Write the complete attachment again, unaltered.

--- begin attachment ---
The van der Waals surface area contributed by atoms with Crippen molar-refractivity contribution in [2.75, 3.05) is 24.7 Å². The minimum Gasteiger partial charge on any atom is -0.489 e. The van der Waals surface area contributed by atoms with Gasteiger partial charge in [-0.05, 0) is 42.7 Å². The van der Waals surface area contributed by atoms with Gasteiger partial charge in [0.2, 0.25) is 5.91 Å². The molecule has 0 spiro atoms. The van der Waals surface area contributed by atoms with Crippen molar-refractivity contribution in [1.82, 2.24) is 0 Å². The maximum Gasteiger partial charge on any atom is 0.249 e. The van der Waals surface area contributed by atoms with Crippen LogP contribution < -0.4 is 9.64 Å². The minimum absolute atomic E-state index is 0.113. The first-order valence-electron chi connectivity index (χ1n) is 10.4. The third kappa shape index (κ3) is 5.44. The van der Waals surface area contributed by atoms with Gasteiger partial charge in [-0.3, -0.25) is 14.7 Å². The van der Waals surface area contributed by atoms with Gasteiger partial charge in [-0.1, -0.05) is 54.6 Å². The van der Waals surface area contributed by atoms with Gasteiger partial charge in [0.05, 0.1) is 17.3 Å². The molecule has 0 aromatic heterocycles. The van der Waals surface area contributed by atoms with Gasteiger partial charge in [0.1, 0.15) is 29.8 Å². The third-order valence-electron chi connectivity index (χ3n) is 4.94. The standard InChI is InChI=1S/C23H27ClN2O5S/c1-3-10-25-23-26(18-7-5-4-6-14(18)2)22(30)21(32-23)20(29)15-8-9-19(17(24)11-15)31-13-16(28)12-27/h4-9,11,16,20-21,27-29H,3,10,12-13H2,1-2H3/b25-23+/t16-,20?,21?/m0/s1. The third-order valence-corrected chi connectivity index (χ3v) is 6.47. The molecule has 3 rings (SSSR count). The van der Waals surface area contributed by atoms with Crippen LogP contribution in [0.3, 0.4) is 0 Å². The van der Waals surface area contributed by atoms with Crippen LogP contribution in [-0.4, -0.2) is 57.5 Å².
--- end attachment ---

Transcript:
The van der Waals surface area contributed by atoms with Crippen molar-refractivity contribution in [2.75, 3.05) is 24.7 Å². The minimum Gasteiger partial charge on any atom is -0.489 e. The van der Waals surface area contributed by atoms with Gasteiger partial charge in [-0.05, 0) is 42.7 Å². The van der Waals surface area contributed by atoms with Gasteiger partial charge in [0.2, 0.25) is 5.91 Å². The molecule has 0 spiro atoms. The van der Waals surface area contributed by atoms with Crippen molar-refractivity contribution in [1.82, 2.24) is 0 Å². The maximum Gasteiger partial charge on any atom is 0.249 e. The van der Waals surface area contributed by atoms with Crippen LogP contribution < -0.4 is 9.64 Å². The minimum absolute atomic E-state index is 0.113. The first-order valence-electron chi connectivity index (χ1n) is 10.4. The third kappa shape index (κ3) is 5.44. The van der Waals surface area contributed by atoms with Gasteiger partial charge in [-0.3, -0.25) is 14.7 Å². The van der Waals surface area contributed by atoms with Gasteiger partial charge in [-0.1, -0.05) is 54.6 Å². The van der Waals surface area contributed by atoms with Gasteiger partial charge in [0.05, 0.1) is 17.3 Å². The molecule has 0 aromatic heterocycles. The van der Waals surface area contributed by atoms with Gasteiger partial charge in [0.1, 0.15) is 29.8 Å². The third-order valence-electron chi connectivity index (χ3n) is 4.94. The standard InChI is InChI=1S/C23H27ClN2O5S/c1-3-10-25-23-26(18-7-5-4-6-14(18)2)22(30)21(32-23)20(29)15-8-9-19(17(24)11-15)31-13-16(28)12-27/h4-9,11,16,20-21,27-29H,3,10,12-13H2,1-2H3/b25-23+/t16-,20?,21?/m0/s1. The third-order valence-corrected chi connectivity index (χ3v) is 6.47. The molecule has 3 rings (SSSR count). The van der Waals surface area contributed by atoms with Crippen LogP contribution in [0.3, 0.4) is 0 Å². The van der Waals surface area contributed by atoms with Crippen LogP contribution in [-0.4, -0.2) is 57.5 Å².